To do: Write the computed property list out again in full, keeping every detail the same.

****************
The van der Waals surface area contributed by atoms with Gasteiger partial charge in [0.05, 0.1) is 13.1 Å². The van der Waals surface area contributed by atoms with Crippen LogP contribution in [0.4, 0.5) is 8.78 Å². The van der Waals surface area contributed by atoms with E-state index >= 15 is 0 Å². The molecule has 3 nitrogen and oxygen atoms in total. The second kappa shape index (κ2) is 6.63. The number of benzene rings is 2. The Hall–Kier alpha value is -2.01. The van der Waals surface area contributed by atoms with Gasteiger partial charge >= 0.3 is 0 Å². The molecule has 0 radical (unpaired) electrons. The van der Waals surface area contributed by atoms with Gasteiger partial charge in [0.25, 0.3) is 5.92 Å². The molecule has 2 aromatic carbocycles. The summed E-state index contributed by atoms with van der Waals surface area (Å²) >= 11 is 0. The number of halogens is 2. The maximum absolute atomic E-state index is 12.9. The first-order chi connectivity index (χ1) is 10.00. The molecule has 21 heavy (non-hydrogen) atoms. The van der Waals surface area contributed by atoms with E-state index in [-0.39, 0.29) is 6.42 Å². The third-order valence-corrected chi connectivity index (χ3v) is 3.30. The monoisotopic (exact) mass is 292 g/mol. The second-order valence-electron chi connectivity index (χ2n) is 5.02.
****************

The van der Waals surface area contributed by atoms with Gasteiger partial charge in [0.05, 0.1) is 13.1 Å². The van der Waals surface area contributed by atoms with Crippen LogP contribution in [0.4, 0.5) is 8.78 Å². The van der Waals surface area contributed by atoms with E-state index >= 15 is 0 Å². The molecule has 3 nitrogen and oxygen atoms in total. The second kappa shape index (κ2) is 6.63. The number of benzene rings is 2. The Hall–Kier alpha value is -2.01. The van der Waals surface area contributed by atoms with Gasteiger partial charge >= 0.3 is 0 Å². The molecule has 0 radical (unpaired) electrons. The van der Waals surface area contributed by atoms with Gasteiger partial charge in [0.25, 0.3) is 5.92 Å². The molecule has 2 aromatic carbocycles. The summed E-state index contributed by atoms with van der Waals surface area (Å²) >= 11 is 0. The number of halogens is 2. The maximum absolute atomic E-state index is 12.9. The first-order chi connectivity index (χ1) is 10.00. The molecule has 21 heavy (non-hydrogen) atoms. The van der Waals surface area contributed by atoms with E-state index in [-0.39, 0.29) is 6.42 Å². The third-order valence-corrected chi connectivity index (χ3v) is 3.30. The monoisotopic (exact) mass is 292 g/mol. The second-order valence-electron chi connectivity index (χ2n) is 5.02.